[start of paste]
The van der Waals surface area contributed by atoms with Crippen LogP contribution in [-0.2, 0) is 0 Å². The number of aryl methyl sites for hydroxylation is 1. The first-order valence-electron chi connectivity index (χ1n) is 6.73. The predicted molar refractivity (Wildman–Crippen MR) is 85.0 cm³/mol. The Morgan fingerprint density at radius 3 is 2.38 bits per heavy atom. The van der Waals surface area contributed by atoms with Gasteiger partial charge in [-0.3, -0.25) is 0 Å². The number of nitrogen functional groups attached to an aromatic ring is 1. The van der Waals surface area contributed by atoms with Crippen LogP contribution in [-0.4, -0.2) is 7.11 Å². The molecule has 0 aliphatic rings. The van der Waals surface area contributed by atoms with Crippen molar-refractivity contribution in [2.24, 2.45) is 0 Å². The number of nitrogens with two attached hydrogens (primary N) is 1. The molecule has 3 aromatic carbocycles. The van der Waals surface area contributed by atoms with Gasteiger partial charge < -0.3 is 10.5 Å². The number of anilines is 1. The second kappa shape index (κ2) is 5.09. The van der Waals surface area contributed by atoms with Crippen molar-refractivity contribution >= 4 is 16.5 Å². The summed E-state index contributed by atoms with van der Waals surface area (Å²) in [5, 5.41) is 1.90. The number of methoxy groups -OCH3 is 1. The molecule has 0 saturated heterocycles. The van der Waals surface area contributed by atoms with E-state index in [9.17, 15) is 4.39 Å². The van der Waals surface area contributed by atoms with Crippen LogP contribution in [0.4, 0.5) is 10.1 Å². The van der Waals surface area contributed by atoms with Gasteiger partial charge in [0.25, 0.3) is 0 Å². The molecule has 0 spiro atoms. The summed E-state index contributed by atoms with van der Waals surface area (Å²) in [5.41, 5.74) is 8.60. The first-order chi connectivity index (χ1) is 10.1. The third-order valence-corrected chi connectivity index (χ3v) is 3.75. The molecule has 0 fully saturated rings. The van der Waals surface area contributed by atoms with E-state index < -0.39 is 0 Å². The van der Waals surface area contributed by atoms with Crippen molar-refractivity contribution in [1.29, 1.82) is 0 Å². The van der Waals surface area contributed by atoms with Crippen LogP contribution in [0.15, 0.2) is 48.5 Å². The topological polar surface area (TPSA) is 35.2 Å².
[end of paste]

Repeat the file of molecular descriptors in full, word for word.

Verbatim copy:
The van der Waals surface area contributed by atoms with Crippen LogP contribution in [-0.2, 0) is 0 Å². The number of aryl methyl sites for hydroxylation is 1. The first-order valence-electron chi connectivity index (χ1n) is 6.73. The predicted molar refractivity (Wildman–Crippen MR) is 85.0 cm³/mol. The Morgan fingerprint density at radius 3 is 2.38 bits per heavy atom. The van der Waals surface area contributed by atoms with Gasteiger partial charge in [-0.3, -0.25) is 0 Å². The number of nitrogen functional groups attached to an aromatic ring is 1. The van der Waals surface area contributed by atoms with Crippen LogP contribution in [-0.4, -0.2) is 7.11 Å². The molecule has 0 aliphatic rings. The van der Waals surface area contributed by atoms with Crippen molar-refractivity contribution in [2.24, 2.45) is 0 Å². The number of nitrogens with two attached hydrogens (primary N) is 1. The molecule has 3 aromatic carbocycles. The van der Waals surface area contributed by atoms with Gasteiger partial charge < -0.3 is 10.5 Å². The number of anilines is 1. The second kappa shape index (κ2) is 5.09. The van der Waals surface area contributed by atoms with Crippen molar-refractivity contribution >= 4 is 16.5 Å². The summed E-state index contributed by atoms with van der Waals surface area (Å²) in [5, 5.41) is 1.90. The number of methoxy groups -OCH3 is 1. The molecule has 0 saturated heterocycles. The van der Waals surface area contributed by atoms with E-state index in [9.17, 15) is 4.39 Å². The van der Waals surface area contributed by atoms with Crippen LogP contribution in [0.4, 0.5) is 10.1 Å². The van der Waals surface area contributed by atoms with Gasteiger partial charge in [0.25, 0.3) is 0 Å². The molecule has 0 spiro atoms. The summed E-state index contributed by atoms with van der Waals surface area (Å²) in [5.41, 5.74) is 8.60. The first-order chi connectivity index (χ1) is 10.1. The third-order valence-corrected chi connectivity index (χ3v) is 3.75. The molecule has 0 fully saturated rings. The van der Waals surface area contributed by atoms with E-state index < -0.39 is 0 Å². The van der Waals surface area contributed by atoms with Crippen molar-refractivity contribution in [1.29, 1.82) is 0 Å². The van der Waals surface area contributed by atoms with Crippen LogP contribution in [0.15, 0.2) is 48.5 Å². The topological polar surface area (TPSA) is 35.2 Å².